The company, based inMountain View, Calif., says it isstriving for a “beautifully sim-ple, intuitive user experienceacross Google.” What Googlehasn’t spent much time talking about is how being able to drawmore revealing profiles aboutits users will help sell advertis-ing — the main source of its$38 billion in annual revenue.One reason Google has be-come such a big advertising network: Its search engineanalyzes requests to figure out which people are more likely tobe interested in marketing pitches about specific productsand services. Targeting the adsto the right audience is crucialbecause in many cases, Googleonly gets paid when someoneclicks on an ad link. And, of course, advertisers tend tospend more money if Google isbringing them more customers.
Is there a way to preventGoogle from combining thepersonal data it collects fromall its services?
No, not if you’re a regis-tered user of Gmail, GooglePlus, YouTube, or other Googleproducts. But you can minimizethe data Google gathers. Forstarters, make sure you aren’tlogged into one of Google’sservices when you’re using Google’s search engine, watch-ing a YouTube video or perus-ing pictures on Picasa. You canget a broad overview of whatGoogle knows about you athttp://www.google.com/dash-board , where a Google accountlogin is required. Google alsooffers the option to delete us-ers’ history of search activity.It’s important to keep inmind that Google can still track you even when you’re notlogged in to one of its services.But the information isn’t quiteas revealing because Googledoesn’t track you by name, only through a numeric Internetaddress attached to your com-puter or an alphanumericstring attached to your Webbrowser.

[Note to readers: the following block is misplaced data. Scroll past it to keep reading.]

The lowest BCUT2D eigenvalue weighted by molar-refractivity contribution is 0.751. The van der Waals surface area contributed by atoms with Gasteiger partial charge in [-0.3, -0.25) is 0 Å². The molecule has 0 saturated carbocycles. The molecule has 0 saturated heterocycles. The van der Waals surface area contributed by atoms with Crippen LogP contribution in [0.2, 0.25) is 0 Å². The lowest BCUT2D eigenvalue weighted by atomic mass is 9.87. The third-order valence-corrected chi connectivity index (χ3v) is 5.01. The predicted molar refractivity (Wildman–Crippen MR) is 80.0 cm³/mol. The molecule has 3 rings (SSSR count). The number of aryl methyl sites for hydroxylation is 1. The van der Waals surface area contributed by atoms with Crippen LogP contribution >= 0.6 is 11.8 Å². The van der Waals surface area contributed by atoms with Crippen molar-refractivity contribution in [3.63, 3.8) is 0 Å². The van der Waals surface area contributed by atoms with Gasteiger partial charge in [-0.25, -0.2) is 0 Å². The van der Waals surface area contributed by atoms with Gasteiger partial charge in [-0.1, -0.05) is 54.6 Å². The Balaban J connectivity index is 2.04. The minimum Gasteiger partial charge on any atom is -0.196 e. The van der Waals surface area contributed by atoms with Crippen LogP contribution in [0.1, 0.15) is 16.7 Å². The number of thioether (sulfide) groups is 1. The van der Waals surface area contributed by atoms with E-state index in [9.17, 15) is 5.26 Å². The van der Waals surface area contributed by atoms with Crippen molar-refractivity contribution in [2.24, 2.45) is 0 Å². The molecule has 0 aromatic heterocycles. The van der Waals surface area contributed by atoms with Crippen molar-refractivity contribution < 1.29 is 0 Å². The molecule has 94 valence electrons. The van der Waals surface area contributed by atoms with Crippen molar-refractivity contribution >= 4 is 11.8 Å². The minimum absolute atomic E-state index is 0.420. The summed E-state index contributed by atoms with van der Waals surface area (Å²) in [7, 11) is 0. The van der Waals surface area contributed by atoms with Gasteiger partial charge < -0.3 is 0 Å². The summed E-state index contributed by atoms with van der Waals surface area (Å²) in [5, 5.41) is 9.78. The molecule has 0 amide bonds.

No, a few products, suchas Google’s Chrome Webbrowser and mobile paymentprocessor Wallet, will still begoverned by separate privacy policies.
What regulatory power dogovernment agencies have tochange or amend the privacy changes?
The U.S. Federal TradeCommission gained greateroversight over Google’s hand-ling of personal information aspart of a settlement reachedlast year. Google submitted tothe agreement after exposing its users email contacts when itlaunched a now-defunct socialnetworking service called Buzzin 2010. The consent orderrequires Google’s handling of personal information to beaudited every other year andforbids misleading or deceptiveprivacy changes.Google met with the FTCbefore announcing the privacy changes. Neither the company nor the FTC has disclosed whether Google satisfied regu-lators that the revisions comply with the consent order.
Google and you: Too cozy for comfort?